I felt somewhat heartened. “Why not?” I asked.

“Because the denominator always stays the same,” she said. I deflated again. Was she just repeating a “rule” she’d heard somewhere? Was this an overgeneralization she’d made on her own?

“Why does the denominator stay the same?” I asked.

“Because …” she paused. “Because it’s the unit!”

There are a lot of things to unpack in here. One is the amount of emotional rollercoaster that is involved in teaching for me. Another is the question, how do you know when kids really understand something? And another is the question, can you really understand something as a 4th grader, like the idea that 3 x ½ is 3 copies of ½ or 3/2, and then lose hold of it as a 5th grader when you are trying to hold on to multiplying fractions by fractions, dividing fractions by fractions, dividing whole numbers by fractions, multiplying mixed numbers, 10 to the power of whatever, whole number multiplication and division with numbers of any size, and more? How deep does your understanding have to be for it to be unshakeable, and transferable? What I felt in this conversation was that we were standing on a house of cards.

Today I returned to 3 x ½ with Ariana and Samara. I put up 3/6 and 3/2 again and again asked them to make a representation to support one of these two answers. Both girls started by writing ½ + ½ + ½. This time I asked them to try a number line representation in addition to the other models they had drawn. I asked, “Where does ½ go on this number line?” Here is Samara’s attempt #1 to answer that question:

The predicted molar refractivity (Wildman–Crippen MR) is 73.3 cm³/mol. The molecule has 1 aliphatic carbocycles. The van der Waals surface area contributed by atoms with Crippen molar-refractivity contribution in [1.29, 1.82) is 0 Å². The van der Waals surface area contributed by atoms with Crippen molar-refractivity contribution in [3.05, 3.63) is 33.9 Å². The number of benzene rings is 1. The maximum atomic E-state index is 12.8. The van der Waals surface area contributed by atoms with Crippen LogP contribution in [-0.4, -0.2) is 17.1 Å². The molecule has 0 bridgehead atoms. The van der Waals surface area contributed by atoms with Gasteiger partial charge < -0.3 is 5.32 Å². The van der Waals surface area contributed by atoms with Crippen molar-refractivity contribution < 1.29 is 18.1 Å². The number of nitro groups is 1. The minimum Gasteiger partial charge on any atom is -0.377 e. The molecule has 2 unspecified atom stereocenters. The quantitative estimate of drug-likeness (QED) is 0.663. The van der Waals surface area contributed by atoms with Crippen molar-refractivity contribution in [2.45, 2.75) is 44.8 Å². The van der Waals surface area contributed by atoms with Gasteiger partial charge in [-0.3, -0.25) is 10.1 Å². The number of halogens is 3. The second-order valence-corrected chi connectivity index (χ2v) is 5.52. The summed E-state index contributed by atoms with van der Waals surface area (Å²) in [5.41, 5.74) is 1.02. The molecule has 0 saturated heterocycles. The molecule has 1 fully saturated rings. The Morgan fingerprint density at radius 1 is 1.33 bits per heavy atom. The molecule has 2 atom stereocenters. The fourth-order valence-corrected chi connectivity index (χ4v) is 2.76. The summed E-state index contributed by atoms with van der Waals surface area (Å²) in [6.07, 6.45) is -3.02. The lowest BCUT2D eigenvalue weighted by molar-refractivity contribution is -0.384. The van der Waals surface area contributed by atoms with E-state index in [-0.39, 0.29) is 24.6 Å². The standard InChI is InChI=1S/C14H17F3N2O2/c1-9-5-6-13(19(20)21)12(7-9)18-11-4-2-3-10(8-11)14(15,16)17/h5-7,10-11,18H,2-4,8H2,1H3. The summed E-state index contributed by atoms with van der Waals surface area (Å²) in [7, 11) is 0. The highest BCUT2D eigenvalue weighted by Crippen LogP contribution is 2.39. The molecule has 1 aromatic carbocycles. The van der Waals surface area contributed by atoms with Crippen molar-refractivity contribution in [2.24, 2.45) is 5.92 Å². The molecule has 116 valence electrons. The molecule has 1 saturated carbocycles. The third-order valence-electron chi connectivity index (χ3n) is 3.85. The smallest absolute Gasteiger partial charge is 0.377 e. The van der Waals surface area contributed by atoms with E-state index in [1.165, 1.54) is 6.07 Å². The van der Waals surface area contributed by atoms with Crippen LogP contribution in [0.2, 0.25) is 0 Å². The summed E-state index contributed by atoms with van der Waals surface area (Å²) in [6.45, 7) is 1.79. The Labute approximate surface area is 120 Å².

I was floored, but I tried to show no emotion as I asked, “How did you decide to put ½ there?” And then she did this:

I realized I had to take a further step back. I asked, “What does ½ mean?”

Samara responded, “It’s like you split it in half.”

I took out the pattern blocks. “Can you find a block that represents half of this hexagon?” I asked Samara. She immediately grabbed the red trapezoid. “How did you know?” I asked.

“Because a hexagon has 6 sides and this trapezoid has 3 sides,” she said. (Her class is currently studying attributes of shapes, so it didn’t totally surprise me to hear her say this. It also made me feel like, ahhhh! There’s too much math swimming in this 5th grader’s head!)

Ariana jumped in. “No,” she said. “I don’t agree. Because this hexagon has 6 sides but the trapezoid has 4 sides and 4 isn’t half of 6. I don’t think it’s about the sides.”

“So what makes those halves then?” I asked, with full knowledge that we were now in the territory of 2nd grade standards.

“They’re equal!” Ariana said, and Samara agreed. I put 3 blue rhombuses down on top of the hexagon. “So are these also halves then? They’re equal,” I said.

“No!” Samara said. “Those are thirds.”

“Why?” I asked.

“Because there are three of them,” she said. I put the trapezoids back. “So these are halves because … ?”

Ariana said, “There are two of them and they’re equal.”

So many things had to happen to get to this moment of understanding. First, I had to keep asking questions and trying to draw out the girls’ real, true ideas about fractions. Second, I had to set aside my big feelings about the fact that they didn’t seem to understand things that I really thought they understood, things I had a personal stake in them understanding from all of the work we did together this year. I struggled many times during these exchanges to find the right direction to take the discussion in, to find the right model or counter example that would nudge them toward sense-making. It was so hard. In the course of this discussion, we used equations, area models, number lines, and geometric models to re-engage with content these girls “learned” in 2nd, 3rd, 4th and 5th grades. As their teacher, I had to know all of that content, how it connected, and how it had been taught to them in order to try to pull together a coherent set of experiences for them that would build or re-build their understanding of these ideas.

And after all of that incredibly complex work, where we ended up was: with a maybe understanding of the meaning of one half.